Q: What happens if the study reveals a potential cause for my patient's condition?

A: If a disease-causing or possibly disease-causing variant is found after whole genome sequencing, a clinical report will be issued and sent back to you. As the referring physician, it is your responsibility to return this result to the family in a timely manner. A genetic counsellor from the study team will be available to be with you when you return the result to provide genetic counselling.

Q: Will you return incidental finding (IF) results?

A: IFs are unexpected disease-causing variants unrelated to the original condition being investigated. Our whole genome sequencing analysis is targeted to the proband’s phenotype, and we will not purposely search for IFs. However, we still anticipate that a medically-actionable IF will be discovered in approximately 3% of participants. Return of medically actionable IFs will follow the lead of the Canadian College of Medical Genetics 2015 Position Statement, and as such, will be handled differently in adults, children, and incompetent adults:

Competent adults: These participants will be given the option of whether they wish to receive results of any medically actionable IFs that may be discovered in them. However, those participants who choose to learn about their potential IFs, cannot choose to learn about some, and not others.

Child participants: Pathogenic IFs will be reported back for medically actionable disorders that may have childhood-onset symptoms (for example, Neurofibromatosis 1, or Long QT syndrome). We will not disclose the status of exclusively adult-onset IFs in children unless we strongly believe it is in the child’s or family’s best interest.

Incompetent adults: Reporting of medically actionable IF results for these participants is not optional – any medically actionable IF(s) identified will be reported back to their legal substitute decision-maker who consented to study participation.

Q: How long will it take to get results?

A: We estimate a turnaround time of approximately 6 months from the time of sample collection to reporting results. However, that time may vary and we will monitor our timelines as the study progresses.

Q: What happens if no possible disease-causing variants are identified through the study?

A: If there are no variants of interest identified, the study genetic counsellor will contact the family to let them know (unless the referring physician prefers to do so). The study genetic counsellor will also write a research results letter back to the referring physician explaining that no reportable variants were found at this time, with a 'research report' attached. The whole genome sequencing results will likely be re-analyzed during the course of the study as our knowledge of genetics is rapidly evolving. New information about a participant’s result may arise over the course of the study. You will be informed of any new clinically actionable results that may arise over the course of the study.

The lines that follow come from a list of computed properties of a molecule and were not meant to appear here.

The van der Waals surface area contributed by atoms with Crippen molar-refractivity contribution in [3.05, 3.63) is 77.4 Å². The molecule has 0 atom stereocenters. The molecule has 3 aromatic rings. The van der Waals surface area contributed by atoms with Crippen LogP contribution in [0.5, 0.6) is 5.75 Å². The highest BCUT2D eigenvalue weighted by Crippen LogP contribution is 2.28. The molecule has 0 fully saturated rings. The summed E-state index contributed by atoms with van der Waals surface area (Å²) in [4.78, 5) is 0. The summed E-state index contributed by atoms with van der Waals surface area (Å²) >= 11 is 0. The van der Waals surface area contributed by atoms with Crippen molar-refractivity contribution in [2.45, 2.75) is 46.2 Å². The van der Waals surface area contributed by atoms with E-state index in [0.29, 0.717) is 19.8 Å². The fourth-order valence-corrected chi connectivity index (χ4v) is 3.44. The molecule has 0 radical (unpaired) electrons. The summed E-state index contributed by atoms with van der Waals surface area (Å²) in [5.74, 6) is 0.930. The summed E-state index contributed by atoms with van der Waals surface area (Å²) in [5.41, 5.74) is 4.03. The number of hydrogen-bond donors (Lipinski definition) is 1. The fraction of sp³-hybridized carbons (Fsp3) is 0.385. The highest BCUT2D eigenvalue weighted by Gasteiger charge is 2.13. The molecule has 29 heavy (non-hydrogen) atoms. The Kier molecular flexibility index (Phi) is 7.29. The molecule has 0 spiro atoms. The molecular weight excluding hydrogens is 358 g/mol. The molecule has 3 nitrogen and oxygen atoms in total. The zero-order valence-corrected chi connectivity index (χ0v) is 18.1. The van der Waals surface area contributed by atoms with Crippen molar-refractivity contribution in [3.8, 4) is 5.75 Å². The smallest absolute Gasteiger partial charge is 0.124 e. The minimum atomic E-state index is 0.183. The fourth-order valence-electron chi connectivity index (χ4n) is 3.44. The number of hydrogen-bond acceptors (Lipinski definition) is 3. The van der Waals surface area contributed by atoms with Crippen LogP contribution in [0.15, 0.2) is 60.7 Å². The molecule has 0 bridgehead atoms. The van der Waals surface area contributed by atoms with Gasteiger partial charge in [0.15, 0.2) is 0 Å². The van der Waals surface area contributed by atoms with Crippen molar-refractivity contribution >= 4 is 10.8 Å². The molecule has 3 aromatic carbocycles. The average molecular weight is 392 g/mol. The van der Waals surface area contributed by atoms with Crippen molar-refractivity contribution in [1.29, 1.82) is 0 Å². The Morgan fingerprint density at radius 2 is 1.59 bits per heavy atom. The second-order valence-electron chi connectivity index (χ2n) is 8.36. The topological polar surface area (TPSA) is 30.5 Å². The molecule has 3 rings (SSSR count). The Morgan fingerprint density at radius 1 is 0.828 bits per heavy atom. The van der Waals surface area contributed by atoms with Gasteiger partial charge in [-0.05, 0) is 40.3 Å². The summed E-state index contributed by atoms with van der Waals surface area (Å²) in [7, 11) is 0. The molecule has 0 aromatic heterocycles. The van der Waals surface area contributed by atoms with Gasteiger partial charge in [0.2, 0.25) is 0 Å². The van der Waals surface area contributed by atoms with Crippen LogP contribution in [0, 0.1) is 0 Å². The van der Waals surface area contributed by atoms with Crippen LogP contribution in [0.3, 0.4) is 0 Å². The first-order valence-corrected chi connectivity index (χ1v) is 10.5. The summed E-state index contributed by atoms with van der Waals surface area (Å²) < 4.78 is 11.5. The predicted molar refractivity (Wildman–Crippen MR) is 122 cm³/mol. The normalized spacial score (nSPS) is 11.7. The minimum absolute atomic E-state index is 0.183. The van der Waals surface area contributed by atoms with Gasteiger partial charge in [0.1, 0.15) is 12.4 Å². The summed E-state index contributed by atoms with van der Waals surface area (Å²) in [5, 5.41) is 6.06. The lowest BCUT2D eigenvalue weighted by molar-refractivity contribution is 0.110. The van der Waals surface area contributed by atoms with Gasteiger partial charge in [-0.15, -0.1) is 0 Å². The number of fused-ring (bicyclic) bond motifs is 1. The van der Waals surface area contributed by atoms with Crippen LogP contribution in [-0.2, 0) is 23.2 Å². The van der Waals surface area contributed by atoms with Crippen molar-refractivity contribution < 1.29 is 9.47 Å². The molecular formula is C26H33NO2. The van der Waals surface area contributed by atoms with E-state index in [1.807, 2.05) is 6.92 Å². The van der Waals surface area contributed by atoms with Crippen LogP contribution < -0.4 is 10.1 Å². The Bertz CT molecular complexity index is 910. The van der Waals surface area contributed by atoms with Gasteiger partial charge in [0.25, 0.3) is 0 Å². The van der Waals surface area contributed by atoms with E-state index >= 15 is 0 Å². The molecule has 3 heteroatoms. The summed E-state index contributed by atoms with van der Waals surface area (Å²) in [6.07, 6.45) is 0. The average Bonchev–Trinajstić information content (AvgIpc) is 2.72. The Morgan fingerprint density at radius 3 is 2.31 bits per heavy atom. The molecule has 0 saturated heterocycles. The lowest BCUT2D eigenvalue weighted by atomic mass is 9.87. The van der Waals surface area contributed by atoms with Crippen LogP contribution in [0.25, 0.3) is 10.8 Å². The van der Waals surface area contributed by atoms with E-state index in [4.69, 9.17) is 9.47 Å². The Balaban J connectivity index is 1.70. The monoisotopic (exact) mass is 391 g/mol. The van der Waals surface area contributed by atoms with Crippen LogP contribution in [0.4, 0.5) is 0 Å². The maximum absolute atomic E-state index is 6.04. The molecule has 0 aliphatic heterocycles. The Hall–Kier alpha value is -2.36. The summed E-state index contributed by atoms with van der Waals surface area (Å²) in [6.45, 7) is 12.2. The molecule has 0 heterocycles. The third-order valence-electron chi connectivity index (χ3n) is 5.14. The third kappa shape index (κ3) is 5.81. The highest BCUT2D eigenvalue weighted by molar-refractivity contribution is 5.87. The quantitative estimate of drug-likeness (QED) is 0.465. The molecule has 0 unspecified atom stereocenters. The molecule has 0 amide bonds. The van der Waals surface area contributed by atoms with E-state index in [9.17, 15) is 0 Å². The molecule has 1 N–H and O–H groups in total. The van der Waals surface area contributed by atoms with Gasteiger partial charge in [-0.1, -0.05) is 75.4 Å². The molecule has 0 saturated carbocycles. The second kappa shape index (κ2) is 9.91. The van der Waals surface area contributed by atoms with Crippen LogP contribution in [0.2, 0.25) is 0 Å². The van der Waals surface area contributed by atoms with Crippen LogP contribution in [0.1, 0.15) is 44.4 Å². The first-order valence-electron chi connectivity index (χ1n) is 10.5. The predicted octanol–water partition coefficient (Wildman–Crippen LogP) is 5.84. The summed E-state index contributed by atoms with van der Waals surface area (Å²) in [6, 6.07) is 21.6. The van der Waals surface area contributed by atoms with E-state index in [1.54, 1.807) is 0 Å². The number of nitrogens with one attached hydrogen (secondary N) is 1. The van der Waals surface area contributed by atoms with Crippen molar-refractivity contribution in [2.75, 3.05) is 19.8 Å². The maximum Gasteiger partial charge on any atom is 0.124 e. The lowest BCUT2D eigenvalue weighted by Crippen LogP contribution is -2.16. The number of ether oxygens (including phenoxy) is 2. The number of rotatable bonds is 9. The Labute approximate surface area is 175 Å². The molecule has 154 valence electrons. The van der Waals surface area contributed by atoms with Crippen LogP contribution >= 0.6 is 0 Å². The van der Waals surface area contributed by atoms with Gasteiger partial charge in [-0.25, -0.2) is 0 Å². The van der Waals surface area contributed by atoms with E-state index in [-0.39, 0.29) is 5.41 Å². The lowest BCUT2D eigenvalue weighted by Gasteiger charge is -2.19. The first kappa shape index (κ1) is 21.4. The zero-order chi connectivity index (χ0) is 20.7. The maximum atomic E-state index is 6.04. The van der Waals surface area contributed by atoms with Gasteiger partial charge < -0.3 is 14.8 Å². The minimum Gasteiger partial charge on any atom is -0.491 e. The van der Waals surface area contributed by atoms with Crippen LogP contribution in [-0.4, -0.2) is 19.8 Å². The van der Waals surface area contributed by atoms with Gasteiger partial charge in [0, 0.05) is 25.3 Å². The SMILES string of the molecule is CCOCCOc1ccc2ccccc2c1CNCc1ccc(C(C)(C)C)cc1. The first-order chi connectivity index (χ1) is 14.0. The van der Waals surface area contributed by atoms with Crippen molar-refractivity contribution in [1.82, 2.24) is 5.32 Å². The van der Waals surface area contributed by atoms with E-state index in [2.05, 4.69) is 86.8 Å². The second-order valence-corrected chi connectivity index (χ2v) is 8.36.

Click on the province/territory below for the documents related to your region.

British Columbia/Yukon

  • Study Information Pamphlet: This pamphlet, aimed at study participants, provides a brief overview of the study and of whole genome sequencing technology in lay language. You can provide this pamphlet to families you think may be eligible for the study. Being in “pamphlet” format, this document is meant to be printed double-sided and tri-folded.
  • Release of Information Form: Before being enrolled in the study, families must sign and return this form to the Silent Genomes study team so we can confirm their eligibility. Signed forms can be sent to your local study genetic counsellor with your “Study Referral Form” (Vancouver site: Karen Jacob, fax: 604-875-2376 / Victoria site: Sarah McIntosh, Fax: 250-472-4283).
  • Study Referral Form: If you would like to refer a patient to the study, please fax this form (along with a signed “Release of Information” form, if applicable), to your local study genetic counsellor (Vancouver site: Karen Jacob, Fax: 604-875-2376 / Victoria site: Sarah McIntosh, Fax: 250-472-4283). 
Alberta (Calgary)
  • Study Information Pamphlet: This study pamphlet provides a brief summary of the study and the genetic test we offering through the study (whole genome sequencing). Being in “pamphlet” format, this document is meant to be printed double-sided and tri-folded.